Four more Alaskans have become sick enough with COVID-19 related symptoms to be hospitalized and 40 more Alaskans, along with six more nonresidents, have tested positive for the disease, according to a report from the state Department of Health and Social Services Thursday.

Four residents of the Anchorage Pioneers’ Home have tested positive for the disease, according to a separate announced from the state. All of the residents have been placed in isolation. The source of all four cases is still under investigation.

This is the first instance of Pioneers’ Home residents testing positive statewide. A Fairbanks Pioneers’ Home employee tested positive in June, but no instances of resident infection were discovered at the facility.

The Anchorage Pioneers’ Home is in the process of testing all other residents and employees.

Anchorage residents made more than half of the new resident cases announced Thursday, with 24 additional individuals confirmed to have the disease. The other cases were spread among Juneau, the Northwest Arctic Borough, Soldotna, Eagle River, Valdez-Cordova Census Area and Wasilla.

These new cases bring the cumulative total number of Alaskans to have tested positive 3,484, about 69% of which have been deemed “active” by state health officials.

Six new nonresidents have tested positive for the disease: two seafood industry workers in Seward and two seafood industry workers, one visitor and one individual still under investigation in Juneau.

This brings the total number of nonresidents to have tested positive for the disease within the state of Alaska to 739, about 76% of which have been deemed active by state health officials. Cases considered recovered involve individuals who no longer require isolation.

A total of 261,572 tests have been conducted statewide to date. The average percentage of daily positive tests for the previous seven days is 3.05%.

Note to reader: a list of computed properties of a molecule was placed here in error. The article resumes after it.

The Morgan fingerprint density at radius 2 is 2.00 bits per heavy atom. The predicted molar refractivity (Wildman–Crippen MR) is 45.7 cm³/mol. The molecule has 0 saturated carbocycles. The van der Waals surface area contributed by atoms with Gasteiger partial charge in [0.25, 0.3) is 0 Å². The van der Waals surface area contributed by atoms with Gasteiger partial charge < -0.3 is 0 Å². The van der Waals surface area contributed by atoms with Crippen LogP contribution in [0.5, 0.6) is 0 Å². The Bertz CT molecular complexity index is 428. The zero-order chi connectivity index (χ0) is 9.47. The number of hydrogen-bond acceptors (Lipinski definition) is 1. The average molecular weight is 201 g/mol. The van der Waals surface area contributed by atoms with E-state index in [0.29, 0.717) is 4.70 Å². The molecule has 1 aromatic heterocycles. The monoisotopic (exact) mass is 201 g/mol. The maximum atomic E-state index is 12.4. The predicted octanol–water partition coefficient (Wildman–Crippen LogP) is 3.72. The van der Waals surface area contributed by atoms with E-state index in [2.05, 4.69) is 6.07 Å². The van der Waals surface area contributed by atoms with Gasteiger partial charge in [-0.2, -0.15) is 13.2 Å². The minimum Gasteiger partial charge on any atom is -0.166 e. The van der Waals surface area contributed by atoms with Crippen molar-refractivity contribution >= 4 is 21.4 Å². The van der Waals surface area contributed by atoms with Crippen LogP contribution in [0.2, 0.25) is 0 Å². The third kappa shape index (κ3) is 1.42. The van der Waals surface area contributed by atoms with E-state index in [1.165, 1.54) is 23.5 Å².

According to Interior Alaska Unified Command spokesman Kyle Wright, about 20,000 COVID-19 tests have been performed in the Fairbanks North Star Borough since the pandemic first hit in mid-March.

Recently, health workers have been performing an average of 1,000 tests per week, Wright added.

While Fairbanks has seen a steady increase in active cases –– currently sitting at about 69% of the borough’s total 420 resident cases –– Anchorage is the area that has seen the sharpest spike in cases over the last week, according to a state report.

Alaska’s largest city saw 506 new cases within the last week, about 67% of the total new cases reported statewide over the last seven days.

Total cases in Alaska residents rose 30% in the last week week with 755 new cases, the most Alaska has had in a single week since the pandemic began.

Contact tracers have deduced that “social gatherings, within families, at community events, churches and bars” have significantly contributed to the rise in cases, according to a weekly case overview from state health officials.

As rural Alaska communities begin to grapple with cases arising in a number of villages across the state, the number of cases found in Alaska Native individuals has risen by 4% in the last week.

While some communities such as Anchorage, Seward and Juneau require public masking, the state as a whole is operating without such policy and cases are expected to continue to rise at a similar rate, health experts outlined in the report.

Mike Meeks, chief of staff for city of Fairbanks Mayor Jim Matherly, told reporters Thursday the mayor was not considering a citywide mask mandate due to enforcement issues that would naturally arise. Meeks said the mayor strongly urges the use of masks in public.

Fairbanks North Star Borough Mayor Bryce Ward has cited legal limitations due the borough having limited powers as a second-class borough as the reason why he has not considered a mask mandate.

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